The countrywide bus drivers’ strike caught many passengers unaware in Nelson Mandela Bay Municipality. Passengers who depend on Algoa Bus Company expressed anger and dismay that the organisers of the strike did not inform them in advance.
Motherwell resident Tokello Janjies works in KwaNobuhle, Uitenhage as a plumber. There is an Algoa bus that goes to KwaNobuhle every morning and returns in the evening. The return ticket costs R25. He explained: “It is cheaper and convenient to travel by bus. I am now taking four taxis for a return trip. It costs R18 from Motherwell to Uitenhage by taxis. I have to pay another R10 from Uitenhage to KwaNobuhle. There is no straight taxi to my work place.” Janjies earns R3,500 a month. He lives with his unemployed wife and two kids who attend primary school.
Asanda Mhinga lives in Zwide and works as a domestic worker in Kabega Park. The 31-year-old mother of four said if the strike continued she might be forced to give up her job. She explained: “I get a daily wage of R150 for the job that I do as a domestic worker. I spend nearly R30 for transport using a bus. Now I have to pay double the amount. I cannot continue like this. I have children who look to me for support. I appeal to the strikers and their bosses to quickly reach an agreement. They should acknowledge that passengers are the worst affected with this strike.”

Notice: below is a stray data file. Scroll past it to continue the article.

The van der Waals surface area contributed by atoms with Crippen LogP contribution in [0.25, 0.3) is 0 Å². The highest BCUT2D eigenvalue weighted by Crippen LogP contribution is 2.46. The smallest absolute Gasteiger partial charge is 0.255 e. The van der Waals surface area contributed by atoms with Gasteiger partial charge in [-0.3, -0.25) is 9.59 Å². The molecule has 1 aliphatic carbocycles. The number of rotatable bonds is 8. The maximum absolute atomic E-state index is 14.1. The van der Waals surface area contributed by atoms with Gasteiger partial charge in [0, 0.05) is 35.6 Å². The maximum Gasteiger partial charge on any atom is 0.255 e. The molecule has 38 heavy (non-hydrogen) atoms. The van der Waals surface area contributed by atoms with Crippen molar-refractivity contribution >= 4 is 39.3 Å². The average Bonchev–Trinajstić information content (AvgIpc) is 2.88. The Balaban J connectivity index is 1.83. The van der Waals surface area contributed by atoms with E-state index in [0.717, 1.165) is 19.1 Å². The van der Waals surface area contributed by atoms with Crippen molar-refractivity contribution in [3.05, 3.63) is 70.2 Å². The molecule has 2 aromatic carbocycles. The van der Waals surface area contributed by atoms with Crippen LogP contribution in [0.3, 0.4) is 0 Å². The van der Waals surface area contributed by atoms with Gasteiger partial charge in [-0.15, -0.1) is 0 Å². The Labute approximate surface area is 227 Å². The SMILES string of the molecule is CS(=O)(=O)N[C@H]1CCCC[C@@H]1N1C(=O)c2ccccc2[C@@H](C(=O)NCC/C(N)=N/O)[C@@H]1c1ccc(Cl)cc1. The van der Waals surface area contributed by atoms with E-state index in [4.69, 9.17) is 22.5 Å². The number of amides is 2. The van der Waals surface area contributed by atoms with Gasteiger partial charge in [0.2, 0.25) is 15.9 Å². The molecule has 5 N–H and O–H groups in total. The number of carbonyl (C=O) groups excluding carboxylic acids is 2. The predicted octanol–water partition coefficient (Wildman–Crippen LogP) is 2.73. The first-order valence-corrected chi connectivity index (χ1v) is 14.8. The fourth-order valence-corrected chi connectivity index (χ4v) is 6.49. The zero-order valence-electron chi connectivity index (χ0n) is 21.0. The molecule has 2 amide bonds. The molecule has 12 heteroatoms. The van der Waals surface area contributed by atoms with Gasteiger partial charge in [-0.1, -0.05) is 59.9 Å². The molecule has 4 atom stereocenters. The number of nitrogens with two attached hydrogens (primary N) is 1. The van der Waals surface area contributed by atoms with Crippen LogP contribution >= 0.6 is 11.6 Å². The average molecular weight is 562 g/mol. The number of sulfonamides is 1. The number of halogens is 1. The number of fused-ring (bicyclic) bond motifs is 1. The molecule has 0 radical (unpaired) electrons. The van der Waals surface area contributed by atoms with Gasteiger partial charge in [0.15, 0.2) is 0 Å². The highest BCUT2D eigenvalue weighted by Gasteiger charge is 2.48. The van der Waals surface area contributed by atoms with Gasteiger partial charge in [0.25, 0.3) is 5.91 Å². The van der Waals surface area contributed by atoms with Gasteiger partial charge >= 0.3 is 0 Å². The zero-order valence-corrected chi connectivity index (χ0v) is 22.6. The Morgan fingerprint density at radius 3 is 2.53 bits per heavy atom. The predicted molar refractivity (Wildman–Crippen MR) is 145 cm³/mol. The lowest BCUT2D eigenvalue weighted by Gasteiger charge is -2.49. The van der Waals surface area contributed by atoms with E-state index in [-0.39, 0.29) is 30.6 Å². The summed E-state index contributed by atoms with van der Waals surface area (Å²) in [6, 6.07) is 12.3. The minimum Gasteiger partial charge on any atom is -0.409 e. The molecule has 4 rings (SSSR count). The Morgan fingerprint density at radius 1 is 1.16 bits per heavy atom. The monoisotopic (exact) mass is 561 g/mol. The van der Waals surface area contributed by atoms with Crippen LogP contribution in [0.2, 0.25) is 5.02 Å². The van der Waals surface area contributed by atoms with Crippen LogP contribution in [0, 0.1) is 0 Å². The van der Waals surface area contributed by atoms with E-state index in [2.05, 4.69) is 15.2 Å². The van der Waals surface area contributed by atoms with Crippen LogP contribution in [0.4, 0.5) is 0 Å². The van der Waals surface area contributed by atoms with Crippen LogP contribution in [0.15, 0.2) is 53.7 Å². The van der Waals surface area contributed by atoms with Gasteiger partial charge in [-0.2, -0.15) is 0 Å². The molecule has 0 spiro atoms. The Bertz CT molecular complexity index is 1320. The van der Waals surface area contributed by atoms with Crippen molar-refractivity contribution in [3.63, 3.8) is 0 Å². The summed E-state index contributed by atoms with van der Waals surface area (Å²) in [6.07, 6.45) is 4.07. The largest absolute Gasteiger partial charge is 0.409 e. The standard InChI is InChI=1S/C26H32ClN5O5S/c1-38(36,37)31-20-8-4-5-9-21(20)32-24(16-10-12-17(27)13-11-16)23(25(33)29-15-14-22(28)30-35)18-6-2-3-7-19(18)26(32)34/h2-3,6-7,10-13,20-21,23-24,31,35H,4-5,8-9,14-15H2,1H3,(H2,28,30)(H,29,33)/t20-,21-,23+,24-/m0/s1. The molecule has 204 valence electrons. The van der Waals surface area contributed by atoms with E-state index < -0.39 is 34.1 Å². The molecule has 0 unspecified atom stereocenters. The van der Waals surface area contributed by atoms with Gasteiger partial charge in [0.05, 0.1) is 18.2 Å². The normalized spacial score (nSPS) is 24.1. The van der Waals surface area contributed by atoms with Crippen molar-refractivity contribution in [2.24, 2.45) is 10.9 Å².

The situation at the taxi ranks was normal as usual. In Motherwell. The Crossroad taxi rank only overflowed with people in the morning but for less than an hour. Taxi drivers who had hoped for extra were disappointed . A taxi driver who did not want to give his name said, “I woke up early yesterday and today hoping to find good business, but it appears business is as usual. I heard that some employers are supplying their workers with transport while other passengers have resorted to hitchhiking with their friends and motorists who work with them in the same areas.”
The Njoli taxi rank in Zwide and the Port Elizabeth main taxi rank in Govan Mbeki avenue only recorded an increase in the afternoon when people were coming from work. Nelson Mandela Metropolitan University’s spokesperson, Zandile Mbabela, said that the student shuttle services had been operating normally.
Algoa Bus Company Chief Executive Officer, Sicelo Duze, issued a statement on Tuesday saying that the company’s services would be suspended until further notice. “We sincerely apologise for a inconvenience caused as a result of the disruption of our services” he wrote.
According to the company it has a fleet of 400 buses serving Port Elizabeth, Uitenhage and Despatch, and employs 700 workers.
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